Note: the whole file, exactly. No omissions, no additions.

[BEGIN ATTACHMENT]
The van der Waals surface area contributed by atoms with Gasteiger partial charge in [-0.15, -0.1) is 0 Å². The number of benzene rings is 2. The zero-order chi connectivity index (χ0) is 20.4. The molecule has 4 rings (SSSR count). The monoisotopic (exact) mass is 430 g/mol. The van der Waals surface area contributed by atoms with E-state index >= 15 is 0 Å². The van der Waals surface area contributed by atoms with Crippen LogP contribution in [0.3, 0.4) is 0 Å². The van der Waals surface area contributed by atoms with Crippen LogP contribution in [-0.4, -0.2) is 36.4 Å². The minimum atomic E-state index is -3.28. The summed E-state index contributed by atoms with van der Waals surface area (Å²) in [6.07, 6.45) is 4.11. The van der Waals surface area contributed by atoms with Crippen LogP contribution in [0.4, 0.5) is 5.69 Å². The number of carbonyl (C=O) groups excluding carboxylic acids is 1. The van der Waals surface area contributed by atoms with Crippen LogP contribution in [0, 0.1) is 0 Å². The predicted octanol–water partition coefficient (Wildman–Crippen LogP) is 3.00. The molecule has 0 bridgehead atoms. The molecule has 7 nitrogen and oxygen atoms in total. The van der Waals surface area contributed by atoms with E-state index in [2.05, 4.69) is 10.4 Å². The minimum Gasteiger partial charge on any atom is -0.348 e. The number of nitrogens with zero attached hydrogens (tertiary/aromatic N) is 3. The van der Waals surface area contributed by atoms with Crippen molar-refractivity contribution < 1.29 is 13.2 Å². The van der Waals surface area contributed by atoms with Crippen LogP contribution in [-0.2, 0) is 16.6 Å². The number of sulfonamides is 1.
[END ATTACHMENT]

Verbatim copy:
The van der Waals surface area contributed by atoms with Gasteiger partial charge in [-0.15, -0.1) is 0 Å². The number of benzene rings is 2. The zero-order chi connectivity index (χ0) is 20.4. The molecule has 4 rings (SSSR count). The monoisotopic (exact) mass is 430 g/mol. The van der Waals surface area contributed by atoms with E-state index >= 15 is 0 Å². The van der Waals surface area contributed by atoms with Crippen LogP contribution in [0.3, 0.4) is 0 Å². The van der Waals surface area contributed by atoms with Crippen LogP contribution in [-0.4, -0.2) is 36.4 Å². The minimum atomic E-state index is -3.28. The summed E-state index contributed by atoms with van der Waals surface area (Å²) in [6.07, 6.45) is 4.11. The van der Waals surface area contributed by atoms with Crippen LogP contribution in [0.4, 0.5) is 5.69 Å². The number of carbonyl (C=O) groups excluding carboxylic acids is 1. The van der Waals surface area contributed by atoms with Crippen LogP contribution in [0, 0.1) is 0 Å². The predicted octanol–water partition coefficient (Wildman–Crippen LogP) is 3.00. The molecule has 0 bridgehead atoms. The molecule has 7 nitrogen and oxygen atoms in total. The van der Waals surface area contributed by atoms with E-state index in [2.05, 4.69) is 10.4 Å². The minimum Gasteiger partial charge on any atom is -0.348 e. The number of nitrogens with zero attached hydrogens (tertiary/aromatic N) is 3. The van der Waals surface area contributed by atoms with Crippen molar-refractivity contribution < 1.29 is 13.2 Å². The van der Waals surface area contributed by atoms with Crippen LogP contribution in [-0.2, 0) is 16.6 Å². The number of sulfonamides is 1.